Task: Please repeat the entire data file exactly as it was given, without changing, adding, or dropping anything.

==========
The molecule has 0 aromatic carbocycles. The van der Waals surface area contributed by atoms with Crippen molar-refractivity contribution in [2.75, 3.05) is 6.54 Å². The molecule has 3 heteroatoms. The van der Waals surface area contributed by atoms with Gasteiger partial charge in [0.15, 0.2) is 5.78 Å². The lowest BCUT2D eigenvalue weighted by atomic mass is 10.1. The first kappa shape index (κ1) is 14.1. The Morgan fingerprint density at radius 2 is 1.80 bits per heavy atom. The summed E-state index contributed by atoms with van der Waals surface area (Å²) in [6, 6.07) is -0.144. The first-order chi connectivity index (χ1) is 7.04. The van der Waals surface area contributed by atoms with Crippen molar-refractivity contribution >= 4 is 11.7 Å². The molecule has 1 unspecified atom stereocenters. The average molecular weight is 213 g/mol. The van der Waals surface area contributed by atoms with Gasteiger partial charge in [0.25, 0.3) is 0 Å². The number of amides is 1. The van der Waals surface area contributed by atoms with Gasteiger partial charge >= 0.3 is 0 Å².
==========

The molecule has 0 aromatic carbocycles. The van der Waals surface area contributed by atoms with Crippen molar-refractivity contribution in [2.75, 3.05) is 6.54 Å². The molecule has 3 heteroatoms. The van der Waals surface area contributed by atoms with Gasteiger partial charge in [0.15, 0.2) is 5.78 Å². The lowest BCUT2D eigenvalue weighted by atomic mass is 10.1. The first kappa shape index (κ1) is 14.1. The Morgan fingerprint density at radius 2 is 1.80 bits per heavy atom. The summed E-state index contributed by atoms with van der Waals surface area (Å²) in [6, 6.07) is -0.144. The first-order chi connectivity index (χ1) is 7.04. The van der Waals surface area contributed by atoms with Crippen molar-refractivity contribution >= 4 is 11.7 Å². The molecule has 1 unspecified atom stereocenters. The average molecular weight is 213 g/mol. The van der Waals surface area contributed by atoms with Gasteiger partial charge in [0.25, 0.3) is 0 Å². The number of amides is 1. The van der Waals surface area contributed by atoms with Gasteiger partial charge >= 0.3 is 0 Å².